St. Michaels Seafood Business Builds on Family Legacy

Chesapeake Seafood & Prime Meats St Michaels

Adam Higgins partnered with his father Glenn and stepmother Linda to open Chesapeake Seafood and Prime Meats when their catering business took a nosedive during the pandemic. Customers have embraced this new venture, but long-time residents may get a sense of déjà vu when they visit the market. Adam is following in the footsteps of his entrepreneurial grandfather, a waterman who opened a processing facility and seafood market on the same footprint five decades ago.


Chesapeake Seafood and Prime Meats is a hive of activity on a Saturday morning.

Stylish and modern, the market is a feast for the senses. On one side of the building, customers find the freshest seafood from the Chesapeake Bay and around the world. In addition to wild-caught rockfish and fresh Chesapeake Bay crabmeat, the display features Norwegian salmon, whole sardines, and oysters on ice with names like Blue Point, Malpeque, Wellfleet, and Riptide.

Spice Display - Chesapeake Seafood

On the other side, a glass case brims with prime and choice cuts of beef — filet mignon, fresh ground burgers, and the ever-popular tomahawk chops. A glass-front locker for dry aging beef has been installed behind the counter, and there’s a rotisserie for roasting chickens. A full-time butcher keeps the cases well stocked.

A spice station artfully bridges the two sides of the store. Here customers scoop aromatics imported from the Turkish spice market and displayed on an antique peddler’s wagon that Linda and Glenn purchased on sight.

Prepackaged spices are also available in the market, as are a host of gourmet food items, from flash-frozen oysters Rockefeller and fresh lobster bisque to smoked salmon pâté and grab-and-go freshly made sandwiches.

Launched in a Pandemic

Adam Higgins beams as he surveys the gleaming market. He opened the store with his father Glenn and stepmother Linda in May 2021 as the coronavirus pandemic continued to ravage the economy. He’s proud of the work they’ve done to make the market a success.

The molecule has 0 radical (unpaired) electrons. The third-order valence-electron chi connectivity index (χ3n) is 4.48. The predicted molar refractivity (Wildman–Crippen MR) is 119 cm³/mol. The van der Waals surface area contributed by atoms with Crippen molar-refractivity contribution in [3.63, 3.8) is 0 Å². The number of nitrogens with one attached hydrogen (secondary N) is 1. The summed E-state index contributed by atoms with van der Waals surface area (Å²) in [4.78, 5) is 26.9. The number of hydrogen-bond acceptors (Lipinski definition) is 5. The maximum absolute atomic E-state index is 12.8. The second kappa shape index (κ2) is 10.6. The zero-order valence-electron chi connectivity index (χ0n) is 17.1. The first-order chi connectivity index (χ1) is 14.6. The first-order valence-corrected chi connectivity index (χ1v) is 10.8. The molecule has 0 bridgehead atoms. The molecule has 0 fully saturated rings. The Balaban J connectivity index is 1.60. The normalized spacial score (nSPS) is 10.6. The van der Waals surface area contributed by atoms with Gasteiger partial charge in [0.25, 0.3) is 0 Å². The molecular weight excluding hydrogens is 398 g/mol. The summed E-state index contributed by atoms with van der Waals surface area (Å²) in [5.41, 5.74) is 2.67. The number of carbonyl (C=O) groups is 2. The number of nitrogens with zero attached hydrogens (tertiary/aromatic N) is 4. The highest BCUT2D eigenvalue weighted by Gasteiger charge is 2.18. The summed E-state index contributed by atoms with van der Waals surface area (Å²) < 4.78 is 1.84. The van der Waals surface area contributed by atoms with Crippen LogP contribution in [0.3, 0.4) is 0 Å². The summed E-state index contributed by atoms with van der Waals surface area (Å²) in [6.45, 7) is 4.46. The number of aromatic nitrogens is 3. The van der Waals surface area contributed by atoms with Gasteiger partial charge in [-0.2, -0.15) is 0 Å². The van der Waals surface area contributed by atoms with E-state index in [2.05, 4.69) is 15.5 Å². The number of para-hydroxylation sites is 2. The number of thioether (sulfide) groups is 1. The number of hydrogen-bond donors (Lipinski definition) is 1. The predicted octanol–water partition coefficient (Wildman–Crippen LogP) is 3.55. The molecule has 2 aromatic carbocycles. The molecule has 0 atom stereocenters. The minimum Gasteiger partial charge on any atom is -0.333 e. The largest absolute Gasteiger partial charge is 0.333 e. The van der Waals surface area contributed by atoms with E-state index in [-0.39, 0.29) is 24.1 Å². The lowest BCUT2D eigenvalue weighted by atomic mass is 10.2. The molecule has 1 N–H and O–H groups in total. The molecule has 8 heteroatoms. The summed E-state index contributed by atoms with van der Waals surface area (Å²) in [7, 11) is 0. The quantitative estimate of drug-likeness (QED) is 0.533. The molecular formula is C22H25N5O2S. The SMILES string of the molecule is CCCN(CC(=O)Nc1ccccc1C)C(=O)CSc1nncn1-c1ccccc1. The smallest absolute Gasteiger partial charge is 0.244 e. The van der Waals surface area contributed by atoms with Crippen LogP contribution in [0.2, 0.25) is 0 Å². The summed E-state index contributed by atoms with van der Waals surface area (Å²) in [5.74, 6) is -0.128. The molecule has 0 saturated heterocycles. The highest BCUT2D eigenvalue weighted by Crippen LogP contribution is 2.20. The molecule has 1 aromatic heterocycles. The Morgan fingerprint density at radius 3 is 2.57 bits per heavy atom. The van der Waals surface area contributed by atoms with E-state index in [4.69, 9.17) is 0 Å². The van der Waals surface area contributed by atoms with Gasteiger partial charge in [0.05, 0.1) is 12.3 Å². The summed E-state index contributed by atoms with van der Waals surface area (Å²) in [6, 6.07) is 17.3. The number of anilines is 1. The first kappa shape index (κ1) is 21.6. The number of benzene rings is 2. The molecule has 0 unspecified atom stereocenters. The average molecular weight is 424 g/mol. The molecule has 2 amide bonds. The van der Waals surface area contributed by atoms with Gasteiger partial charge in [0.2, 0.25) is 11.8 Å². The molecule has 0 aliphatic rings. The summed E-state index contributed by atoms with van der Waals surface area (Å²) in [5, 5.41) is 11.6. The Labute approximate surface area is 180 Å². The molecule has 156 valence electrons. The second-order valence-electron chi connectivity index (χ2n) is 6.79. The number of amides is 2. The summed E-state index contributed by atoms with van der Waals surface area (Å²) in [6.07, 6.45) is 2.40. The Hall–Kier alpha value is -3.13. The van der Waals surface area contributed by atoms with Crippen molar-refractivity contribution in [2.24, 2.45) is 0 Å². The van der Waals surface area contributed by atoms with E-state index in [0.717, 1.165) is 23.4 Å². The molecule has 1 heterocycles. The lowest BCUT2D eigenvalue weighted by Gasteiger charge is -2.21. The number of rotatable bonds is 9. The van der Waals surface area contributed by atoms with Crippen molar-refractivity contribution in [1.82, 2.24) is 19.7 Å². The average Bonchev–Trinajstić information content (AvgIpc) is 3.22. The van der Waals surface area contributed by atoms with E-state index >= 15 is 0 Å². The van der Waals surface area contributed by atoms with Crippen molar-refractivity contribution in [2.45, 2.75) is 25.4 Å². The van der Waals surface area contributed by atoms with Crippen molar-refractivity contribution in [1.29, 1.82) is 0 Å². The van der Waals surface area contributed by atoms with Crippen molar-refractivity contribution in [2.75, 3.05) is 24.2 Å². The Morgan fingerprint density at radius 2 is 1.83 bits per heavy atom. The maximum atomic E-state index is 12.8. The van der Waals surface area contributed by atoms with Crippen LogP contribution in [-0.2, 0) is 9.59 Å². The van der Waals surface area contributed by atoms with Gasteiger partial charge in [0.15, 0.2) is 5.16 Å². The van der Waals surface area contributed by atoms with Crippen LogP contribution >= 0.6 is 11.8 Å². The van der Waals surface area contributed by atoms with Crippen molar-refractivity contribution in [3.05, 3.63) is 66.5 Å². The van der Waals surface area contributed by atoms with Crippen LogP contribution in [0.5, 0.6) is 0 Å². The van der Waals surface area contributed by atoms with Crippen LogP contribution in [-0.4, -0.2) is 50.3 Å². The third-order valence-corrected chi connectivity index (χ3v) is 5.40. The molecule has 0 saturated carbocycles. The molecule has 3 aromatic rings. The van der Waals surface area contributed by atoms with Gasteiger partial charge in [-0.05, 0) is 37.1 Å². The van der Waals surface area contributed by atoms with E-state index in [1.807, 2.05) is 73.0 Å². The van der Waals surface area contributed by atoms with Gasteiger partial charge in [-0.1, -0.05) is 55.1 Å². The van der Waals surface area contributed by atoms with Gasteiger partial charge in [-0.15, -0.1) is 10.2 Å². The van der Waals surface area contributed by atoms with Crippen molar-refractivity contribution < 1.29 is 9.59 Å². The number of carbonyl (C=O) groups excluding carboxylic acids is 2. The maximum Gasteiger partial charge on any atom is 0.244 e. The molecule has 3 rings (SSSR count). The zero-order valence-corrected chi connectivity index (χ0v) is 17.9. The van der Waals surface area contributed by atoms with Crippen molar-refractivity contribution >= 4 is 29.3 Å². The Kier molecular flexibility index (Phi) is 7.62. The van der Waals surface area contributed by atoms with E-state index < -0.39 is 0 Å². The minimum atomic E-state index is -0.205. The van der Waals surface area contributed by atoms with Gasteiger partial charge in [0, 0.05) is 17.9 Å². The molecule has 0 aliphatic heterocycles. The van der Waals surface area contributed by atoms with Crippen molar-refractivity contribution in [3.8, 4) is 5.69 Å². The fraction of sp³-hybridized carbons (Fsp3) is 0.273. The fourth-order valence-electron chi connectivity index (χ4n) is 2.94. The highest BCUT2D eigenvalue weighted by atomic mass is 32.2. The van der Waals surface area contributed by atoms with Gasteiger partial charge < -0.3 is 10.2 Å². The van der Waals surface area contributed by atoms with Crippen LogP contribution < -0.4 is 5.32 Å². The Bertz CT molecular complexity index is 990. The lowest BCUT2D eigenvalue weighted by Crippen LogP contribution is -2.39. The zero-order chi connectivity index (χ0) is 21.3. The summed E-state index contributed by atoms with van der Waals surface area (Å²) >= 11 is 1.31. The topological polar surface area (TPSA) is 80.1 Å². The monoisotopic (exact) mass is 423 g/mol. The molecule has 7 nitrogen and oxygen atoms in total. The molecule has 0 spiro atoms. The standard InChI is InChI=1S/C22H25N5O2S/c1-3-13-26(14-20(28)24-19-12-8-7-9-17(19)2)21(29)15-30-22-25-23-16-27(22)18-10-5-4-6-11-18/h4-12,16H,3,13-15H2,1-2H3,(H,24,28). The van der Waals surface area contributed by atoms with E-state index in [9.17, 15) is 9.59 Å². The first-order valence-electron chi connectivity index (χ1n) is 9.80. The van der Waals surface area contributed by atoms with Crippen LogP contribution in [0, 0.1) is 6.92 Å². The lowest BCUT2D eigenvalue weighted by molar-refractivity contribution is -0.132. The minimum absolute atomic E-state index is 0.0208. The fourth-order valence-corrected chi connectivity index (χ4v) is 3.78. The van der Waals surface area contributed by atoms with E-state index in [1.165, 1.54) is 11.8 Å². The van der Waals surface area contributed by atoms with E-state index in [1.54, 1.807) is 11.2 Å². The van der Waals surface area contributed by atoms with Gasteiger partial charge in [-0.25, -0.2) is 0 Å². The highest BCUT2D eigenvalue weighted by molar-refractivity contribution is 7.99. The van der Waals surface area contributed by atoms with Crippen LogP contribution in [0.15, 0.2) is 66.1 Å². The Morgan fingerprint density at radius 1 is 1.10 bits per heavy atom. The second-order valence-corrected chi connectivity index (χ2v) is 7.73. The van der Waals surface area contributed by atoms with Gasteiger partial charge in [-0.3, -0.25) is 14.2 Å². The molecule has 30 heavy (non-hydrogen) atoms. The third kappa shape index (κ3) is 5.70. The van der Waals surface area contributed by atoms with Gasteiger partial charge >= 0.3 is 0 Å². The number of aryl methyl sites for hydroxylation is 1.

Well-known caterers, Adam and Glenn also own Chesapeake Seafood Caterers, a unit that specializes in large-scale crab and seafood feasts. Before COVID-19, their team catered as many as 150 events a year for crowds as large as 2,000 people. The pandemic effectively shut down that side of the business for a couple of years, and while it has picked up, the catering side of the business has not fully rebounded.

“I did five catering jobs in 2020,” Adam says. “We opened the market when COVID struck because I needed something to do to make some money. This wasn’t even a dream before the pandemic. Now I wish we’d done it sooner.”

A Favorite for Foodies

The store is fast becoming a destination for dedicated foodies wanting to savor the tastes of the Chesapeake Bay region and shop a fine assortment of hand-cut meats. In addition to locals, vacationers, and those with second homes in Talbot County, many customers drive from the Western Shore and as far away as Philadelphia to shop at the market. “Anyone who needs and wants the freshest seafood and highest quality meats shops here,” he says.

The Talbot County native gives kudos to Linda for the store’s design and visual appeal. The light, bright interior bears her signature style, but there also are touches of family history woven into the décor.